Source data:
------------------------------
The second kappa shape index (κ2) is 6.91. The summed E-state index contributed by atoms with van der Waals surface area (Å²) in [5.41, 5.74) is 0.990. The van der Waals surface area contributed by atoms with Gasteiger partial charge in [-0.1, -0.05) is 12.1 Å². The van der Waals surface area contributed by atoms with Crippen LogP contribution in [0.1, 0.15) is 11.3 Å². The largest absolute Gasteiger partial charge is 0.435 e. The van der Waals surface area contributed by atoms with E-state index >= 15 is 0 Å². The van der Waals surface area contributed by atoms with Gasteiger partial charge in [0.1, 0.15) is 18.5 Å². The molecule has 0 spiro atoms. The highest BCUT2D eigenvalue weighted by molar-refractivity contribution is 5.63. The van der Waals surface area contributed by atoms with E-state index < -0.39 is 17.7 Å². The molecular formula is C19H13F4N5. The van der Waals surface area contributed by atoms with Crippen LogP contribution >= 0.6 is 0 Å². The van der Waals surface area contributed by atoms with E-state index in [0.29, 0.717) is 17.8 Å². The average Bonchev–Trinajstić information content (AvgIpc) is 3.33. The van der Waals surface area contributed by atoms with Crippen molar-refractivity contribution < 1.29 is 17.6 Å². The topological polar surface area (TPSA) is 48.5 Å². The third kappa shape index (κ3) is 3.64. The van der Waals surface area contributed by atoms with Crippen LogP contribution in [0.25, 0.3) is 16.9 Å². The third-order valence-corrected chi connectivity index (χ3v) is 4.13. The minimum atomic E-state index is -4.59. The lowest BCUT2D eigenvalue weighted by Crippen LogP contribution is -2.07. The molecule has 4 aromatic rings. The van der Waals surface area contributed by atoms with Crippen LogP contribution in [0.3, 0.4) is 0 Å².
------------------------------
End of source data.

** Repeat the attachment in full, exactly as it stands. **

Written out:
The second kappa shape index (κ2) is 6.91. The summed E-state index contributed by atoms with van der Waals surface area (Å²) in [5.41, 5.74) is 0.990. The van der Waals surface area contributed by atoms with Gasteiger partial charge in [-0.1, -0.05) is 12.1 Å². The van der Waals surface area contributed by atoms with Crippen LogP contribution in [0.1, 0.15) is 11.3 Å². The largest absolute Gasteiger partial charge is 0.435 e. The van der Waals surface area contributed by atoms with E-state index >= 15 is 0 Å². The van der Waals surface area contributed by atoms with Gasteiger partial charge in [0.1, 0.15) is 18.5 Å². The molecule has 0 spiro atoms. The highest BCUT2D eigenvalue weighted by molar-refractivity contribution is 5.63. The van der Waals surface area contributed by atoms with E-state index < -0.39 is 17.7 Å². The molecular formula is C19H13F4N5. The van der Waals surface area contributed by atoms with Crippen LogP contribution >= 0.6 is 0 Å². The van der Waals surface area contributed by atoms with E-state index in [0.29, 0.717) is 17.8 Å². The average Bonchev–Trinajstić information content (AvgIpc) is 3.33. The van der Waals surface area contributed by atoms with Crippen molar-refractivity contribution < 1.29 is 17.6 Å². The topological polar surface area (TPSA) is 48.5 Å². The third kappa shape index (κ3) is 3.64. The van der Waals surface area contributed by atoms with Crippen LogP contribution in [0.25, 0.3) is 16.9 Å². The third-order valence-corrected chi connectivity index (χ3v) is 4.13. The minimum atomic E-state index is -4.59. The lowest BCUT2D eigenvalue weighted by Crippen LogP contribution is -2.07. The molecule has 4 aromatic rings. The van der Waals surface area contributed by atoms with Crippen LogP contribution in [0.3, 0.4) is 0 Å².